I personally do not drink tea for its health benefits, I drink it because I enjoy it. It brings me great joy, the simple act of sipping tea, and I can’t imagine not drinking it.
I’m with you 100 percent. Tea has just become a big part of my life and it’s more than just health benefits, although it doesn’t hurt to have those benefits as well.
That’s my thought as well. I drink it because I love it, no other reason. The fact that there are purported health benefits, well, that’s nice, and if they are in fact true benefits, so much the better. I consider that a bonus.
we’re lucky we’ve chosen tea as our main beverage. I find it superior to everything in every way.
Yes, I normally do not pay much attention to these kinds of studies.
They will come out with this and then a couple years down the road come out with a study to the contrary.
As LiberTEAS said, Eggs are bad then Eggs are good.
Coffee is bad then it is good, so on and so forth.
I think in everything moderation is the key.
Here’s a look at the science behind the study, it’s pitfalls and repurcussions.
Correlation does not equal causation.
Also- a group survey-based study (whose original intent was not to study the relationships between tea and cancer) can never “prove”… only extrapolate and point to areas of future study to confirm or deny trends and their causes.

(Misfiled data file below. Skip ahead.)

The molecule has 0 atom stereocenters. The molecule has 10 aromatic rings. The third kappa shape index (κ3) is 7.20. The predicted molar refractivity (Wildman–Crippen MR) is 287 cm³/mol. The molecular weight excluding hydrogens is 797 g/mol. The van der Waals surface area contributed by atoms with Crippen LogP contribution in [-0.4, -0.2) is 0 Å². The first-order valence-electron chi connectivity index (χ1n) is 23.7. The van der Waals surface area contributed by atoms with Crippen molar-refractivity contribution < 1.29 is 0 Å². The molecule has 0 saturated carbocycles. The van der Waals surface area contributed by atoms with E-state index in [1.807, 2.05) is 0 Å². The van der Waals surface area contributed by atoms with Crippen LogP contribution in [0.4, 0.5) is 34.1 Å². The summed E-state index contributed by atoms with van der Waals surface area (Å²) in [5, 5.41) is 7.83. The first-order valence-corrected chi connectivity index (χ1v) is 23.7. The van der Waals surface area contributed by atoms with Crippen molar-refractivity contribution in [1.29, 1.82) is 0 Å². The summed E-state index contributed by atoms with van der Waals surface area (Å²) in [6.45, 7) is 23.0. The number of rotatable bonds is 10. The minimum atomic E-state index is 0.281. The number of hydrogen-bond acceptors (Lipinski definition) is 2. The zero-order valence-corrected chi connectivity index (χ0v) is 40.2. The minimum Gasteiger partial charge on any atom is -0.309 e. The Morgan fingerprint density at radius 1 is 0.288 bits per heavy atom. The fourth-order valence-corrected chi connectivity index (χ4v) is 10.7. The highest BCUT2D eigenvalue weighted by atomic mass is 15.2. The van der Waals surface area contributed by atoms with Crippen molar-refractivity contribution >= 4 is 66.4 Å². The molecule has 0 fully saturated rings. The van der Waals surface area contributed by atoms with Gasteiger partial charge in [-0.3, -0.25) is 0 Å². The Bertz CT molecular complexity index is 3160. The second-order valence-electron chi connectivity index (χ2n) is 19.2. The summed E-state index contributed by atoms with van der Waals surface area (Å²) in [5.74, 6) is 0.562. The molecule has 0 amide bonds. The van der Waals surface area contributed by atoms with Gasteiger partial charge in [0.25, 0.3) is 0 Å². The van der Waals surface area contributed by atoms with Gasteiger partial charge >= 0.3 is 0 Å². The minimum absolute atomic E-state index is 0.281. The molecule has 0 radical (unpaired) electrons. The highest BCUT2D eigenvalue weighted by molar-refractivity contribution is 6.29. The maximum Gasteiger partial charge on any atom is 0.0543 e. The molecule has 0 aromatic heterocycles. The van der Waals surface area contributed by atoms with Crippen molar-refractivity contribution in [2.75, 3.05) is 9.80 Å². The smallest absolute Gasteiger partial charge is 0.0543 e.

All very good points!
Also, I’ve heard that consuming hot beverages in general is a risk factor. and I mean piping hot. Some people like their coffee scalding and black!
As I understand it, since hot beverages change the surface of the skin (or rather, throat or stomach in this case), and then that effect is repeated multiple times… it puts the drinker at risk of cancer. This is what my doc says! whether that is true for prostate cancer I have no idea. Doubtful, but who knows.
As someone that worked in Glasgow, I can bet the cohort were black tea + sugar + milk, plus God alone knows how many other lifestyle risk factors – fantastic city, but not exactly a mediterranean diet.
Indigobloom – that’s very interesting, I once read something about teetotal Iranian tribesmen having the highest esophageal cancer rate in the world, and the only thing they could think of to blame was boiling hot tea. Who can say?
Probably a decent study but not applicable to non-black tea and milk drinkers from the UK?
Edit: googled the Iranian study because it was irritating me…
It seems that no matter what we drink, eat, wear, even breathe anymore causes cancer or some other disease.
Guess we have to be of the camp that if tea has been around all these thousands of years, and prostate cancer (as well as other cancers) has exponentially increased over just the last 30 years, We’ll have to take our chances with tea.
Besides… WE LOVE TEA!
Well, that’s unfortunate. Prostate cancer, here I come.